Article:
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Bite and Sting Remedies

Clay
Composed of mineral deposits, clay helps soothe the itch and sting of insect bites. Having weathered endless sunrises and sunsets, great storms, and the passing of millenia, a small amount packs a lot of healing qi, or energy. Clay is found in nature, of course, but you can also find it in powdered form at natural-foods stores and many pharmacies. There are a variety of types of clay in a range of colors -- white, blue, green, red, and pink. All are effective, but herbalists tend to prefer green or red clays; darker clays contain higher mineral content and thus more healing properties. To use, form a paste by mixing the powder with a small amount of water or peppermint tea and apply directly to the bite.

Baking soda
Among the most versatile household remedies, baking soda quickly eases itchiness. To use, mix a few teaspoons with a small amount of water to form a paste and apply directly to skin. If you have multiple bites or stings, try an anti-itch bath: Add 3 to 4 tablespoons of baking soda to warm bath water; soak for 15 minutes.

Lavender, peppermint, or tea tree essential oil
These concentrated oils neutralize toxicity and reduce inflammation and itchiness. Add a few drops to the clay or baking soda mixtures to increase their effectiveness, or apply a drop or two directly to the bite. Any of the oils can be mixed with honey (a few drops of oil to a teaspoon of honey) for additional disinfectant properties.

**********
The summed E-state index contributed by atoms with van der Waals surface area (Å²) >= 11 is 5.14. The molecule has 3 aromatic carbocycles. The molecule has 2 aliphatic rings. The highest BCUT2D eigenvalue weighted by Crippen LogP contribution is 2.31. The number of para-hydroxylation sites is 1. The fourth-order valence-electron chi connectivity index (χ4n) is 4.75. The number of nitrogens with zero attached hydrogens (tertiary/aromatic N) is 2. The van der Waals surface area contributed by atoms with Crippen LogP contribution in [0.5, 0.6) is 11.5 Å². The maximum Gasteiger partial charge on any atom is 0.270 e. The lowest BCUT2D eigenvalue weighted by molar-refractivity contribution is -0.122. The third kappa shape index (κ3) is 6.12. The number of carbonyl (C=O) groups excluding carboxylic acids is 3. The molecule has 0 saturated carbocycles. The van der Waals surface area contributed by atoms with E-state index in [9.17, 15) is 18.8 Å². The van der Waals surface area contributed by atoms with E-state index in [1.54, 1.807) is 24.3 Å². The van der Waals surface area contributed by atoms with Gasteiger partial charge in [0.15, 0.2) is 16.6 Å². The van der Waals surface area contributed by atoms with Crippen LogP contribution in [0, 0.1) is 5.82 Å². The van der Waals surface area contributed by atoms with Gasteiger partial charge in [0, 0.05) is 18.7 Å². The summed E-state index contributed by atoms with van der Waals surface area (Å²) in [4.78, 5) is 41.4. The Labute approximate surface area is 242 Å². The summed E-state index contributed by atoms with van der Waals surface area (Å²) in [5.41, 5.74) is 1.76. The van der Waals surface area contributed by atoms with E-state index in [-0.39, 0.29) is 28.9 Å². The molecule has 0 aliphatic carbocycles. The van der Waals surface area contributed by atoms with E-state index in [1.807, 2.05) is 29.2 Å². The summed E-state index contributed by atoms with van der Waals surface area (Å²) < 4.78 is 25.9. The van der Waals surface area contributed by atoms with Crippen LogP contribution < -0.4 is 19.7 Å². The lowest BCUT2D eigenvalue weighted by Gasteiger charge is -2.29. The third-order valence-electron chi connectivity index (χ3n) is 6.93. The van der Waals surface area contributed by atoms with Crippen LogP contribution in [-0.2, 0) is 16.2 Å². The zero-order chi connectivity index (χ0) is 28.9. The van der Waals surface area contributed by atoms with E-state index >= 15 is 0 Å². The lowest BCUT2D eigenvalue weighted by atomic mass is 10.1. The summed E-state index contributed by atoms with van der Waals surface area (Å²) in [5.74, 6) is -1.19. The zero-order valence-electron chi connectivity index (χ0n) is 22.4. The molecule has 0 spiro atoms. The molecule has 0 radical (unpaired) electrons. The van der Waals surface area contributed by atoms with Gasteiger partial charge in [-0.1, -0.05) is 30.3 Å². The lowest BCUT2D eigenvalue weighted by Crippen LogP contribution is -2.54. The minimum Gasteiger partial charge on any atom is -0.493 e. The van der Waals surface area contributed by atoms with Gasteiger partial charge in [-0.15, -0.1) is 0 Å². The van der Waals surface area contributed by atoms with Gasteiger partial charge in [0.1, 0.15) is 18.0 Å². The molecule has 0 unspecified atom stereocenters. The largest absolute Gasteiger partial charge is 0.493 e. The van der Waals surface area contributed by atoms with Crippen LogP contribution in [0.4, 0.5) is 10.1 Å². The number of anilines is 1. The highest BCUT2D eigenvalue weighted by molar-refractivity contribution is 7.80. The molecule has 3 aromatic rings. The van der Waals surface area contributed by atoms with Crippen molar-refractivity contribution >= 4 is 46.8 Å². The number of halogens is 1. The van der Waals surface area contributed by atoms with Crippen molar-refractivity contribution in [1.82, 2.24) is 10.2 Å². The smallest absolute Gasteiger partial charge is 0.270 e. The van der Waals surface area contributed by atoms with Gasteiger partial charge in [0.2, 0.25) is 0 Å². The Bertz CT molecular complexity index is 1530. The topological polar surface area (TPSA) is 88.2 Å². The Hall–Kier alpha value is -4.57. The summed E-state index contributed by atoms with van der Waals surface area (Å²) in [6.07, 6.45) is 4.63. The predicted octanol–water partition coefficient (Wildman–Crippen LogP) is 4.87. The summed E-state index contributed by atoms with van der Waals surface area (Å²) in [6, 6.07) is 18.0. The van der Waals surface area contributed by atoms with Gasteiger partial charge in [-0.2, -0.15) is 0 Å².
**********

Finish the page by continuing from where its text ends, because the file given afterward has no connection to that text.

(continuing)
Plantain
The common plantain, a weed found in many yards and along roadways in the United States, has powerful "drawing" properties. You can use the fresh or dried herb, available at herb stores or online (try mountain roseherbs.com). To use, mix chopped herb with a small amount of water and apply to the bite or sting. Within minutes the area will become warm as toxins are drawn from the skin. Add more plantain as needed until the pain and swelling have subsided.

Tobacco
Although most health-conscious people avoid it, tobacco is worth keeping around for its medicinal properties. Applied topically, loose tobacco eases pain from bites and stings almost instantly. To use, mix enough water and/or apple-cider vinegar into a small wad of tobacco to make a paste and apply directly to the bite. Leave on until the swelling is gone. (Safety note: If redness or irritation occurs, remove the tobacco.)

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